A Standards Committee found that a lawyer’s billing practices were misleading and lacking in transparency, leading to a determination of unsatisfactory conduct. The Committee directed anonymous publication of its determination for educative purposes.
The Committee had commenced an investigation into the invoicing practices of the lawyer following a review of his incorporated law firm’s trust account by the Inspectorate of the New Zealand Law Society | Te Kāhui Ture o Aotearoa.
When examining the lawyer’s invoices, the Inspectorate found that he had charged agency fees to his clients even though his firm did not operate a separate agency firm. That is, there was no agent. The Committee said that “to charge for a service not rendered is clearly misleading conduct and is a breach of [what is now Rule 10.9]” of the Conduct and Client Care Rules. Rule 10.9 provides that a lawyer must not engage in conduct that is misleading or deceptive or likely to mislead or deceive anyone on any aspect of the lawyer’s practice.
The Committee said charging a fee for a service not rendered was also not fair or reasonable, in breach of Rule 9.
The Committee also concluded that the lawyer had recorded as disbursements what were in reality internal office costs. The Committee gave as an example “LINZ Licensing and Compliance fees”. “These charges are effectively a further fee of the firm and are not direct payment to any party” the Committee said.
The Committee went on to clarify the difference. It noted that a disbursement is an “out of pocket” expense paid on behalf of the client to a third party. In contrast, it said, office charges are effectively an additional fee, being a payment from the client to the firm on the basis that the firm wishes to recover some of its costs of operation.
The Committee emphasised that, “Office expenses are not disbursements.”
It held that to try to recover a portion of costs such as licencing fees and insurance premiums as a disbursement breaches Rule 11.1.
The Committee also considered that the lawyer had failed to provide to his clients, within his terms of engagement, clear and transparent information on his billing practices, in particular how office service fees or expenses would be charged. The Committee concluded that amounted to a breach of Rule 3.4(a). Rule 3.4 sets out the information a lawyer must provide, in advance, to their client.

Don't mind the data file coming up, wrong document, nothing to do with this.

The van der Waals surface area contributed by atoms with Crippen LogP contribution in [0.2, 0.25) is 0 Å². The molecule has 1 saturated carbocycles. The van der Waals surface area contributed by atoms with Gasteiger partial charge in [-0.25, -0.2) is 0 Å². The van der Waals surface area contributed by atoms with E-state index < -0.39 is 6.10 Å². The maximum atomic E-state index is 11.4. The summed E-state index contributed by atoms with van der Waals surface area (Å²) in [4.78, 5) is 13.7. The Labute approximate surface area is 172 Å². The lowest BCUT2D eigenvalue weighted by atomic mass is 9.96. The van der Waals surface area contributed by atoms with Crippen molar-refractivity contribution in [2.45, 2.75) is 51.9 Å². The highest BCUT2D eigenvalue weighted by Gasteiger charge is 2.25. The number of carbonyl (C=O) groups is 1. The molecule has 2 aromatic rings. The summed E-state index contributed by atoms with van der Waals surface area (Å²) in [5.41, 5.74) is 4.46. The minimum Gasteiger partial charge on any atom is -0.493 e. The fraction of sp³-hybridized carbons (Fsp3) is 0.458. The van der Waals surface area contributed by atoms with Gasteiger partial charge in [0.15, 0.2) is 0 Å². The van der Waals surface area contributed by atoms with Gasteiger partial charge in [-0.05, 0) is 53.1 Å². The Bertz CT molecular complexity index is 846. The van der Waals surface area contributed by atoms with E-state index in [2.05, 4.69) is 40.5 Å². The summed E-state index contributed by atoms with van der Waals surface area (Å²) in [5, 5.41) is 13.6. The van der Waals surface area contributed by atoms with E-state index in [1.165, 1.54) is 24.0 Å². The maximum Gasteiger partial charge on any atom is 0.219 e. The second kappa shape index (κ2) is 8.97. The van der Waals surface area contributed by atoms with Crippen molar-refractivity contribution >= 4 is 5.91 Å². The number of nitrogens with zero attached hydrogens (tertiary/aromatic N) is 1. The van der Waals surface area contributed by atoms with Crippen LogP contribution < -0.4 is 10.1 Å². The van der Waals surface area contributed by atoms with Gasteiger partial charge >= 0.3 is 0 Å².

The Committee noted that the Law Society has previously published guidance on these issues. An example of such guidance can be seen here.
The lawyer argued that he was not obliged to provide the Inspectorate with his and his firm’s personal financial and business records and that the demand was a breach of his privacy.
Despite his position, he did ultimately provide the records requested. The Committee nevertheless went on to respond to, and disagree with, his argument.
The Committee noted that s 30(1)(a) of the Lawyers and Conveyancers Act (Trust Account) Regulations 2008 provides that as part of a review of a trust account by the Inspectorate “every practice must, on the inspectorate’s written request, make available to the inspectorate all personal financial records and business records of the practice and, if required by the inspectorate, its partners and voting shareholders.” It considered that requirement is expressed in wide terms, without and qualification or ambiguity.
The Standards Committee determined that the practitioner’s conduct in relation to his billing practices, which breached rules 3.4(a), 9 and 11.1, amounted to unsatisfactory conduct. He was ordered to pay $500 in costs.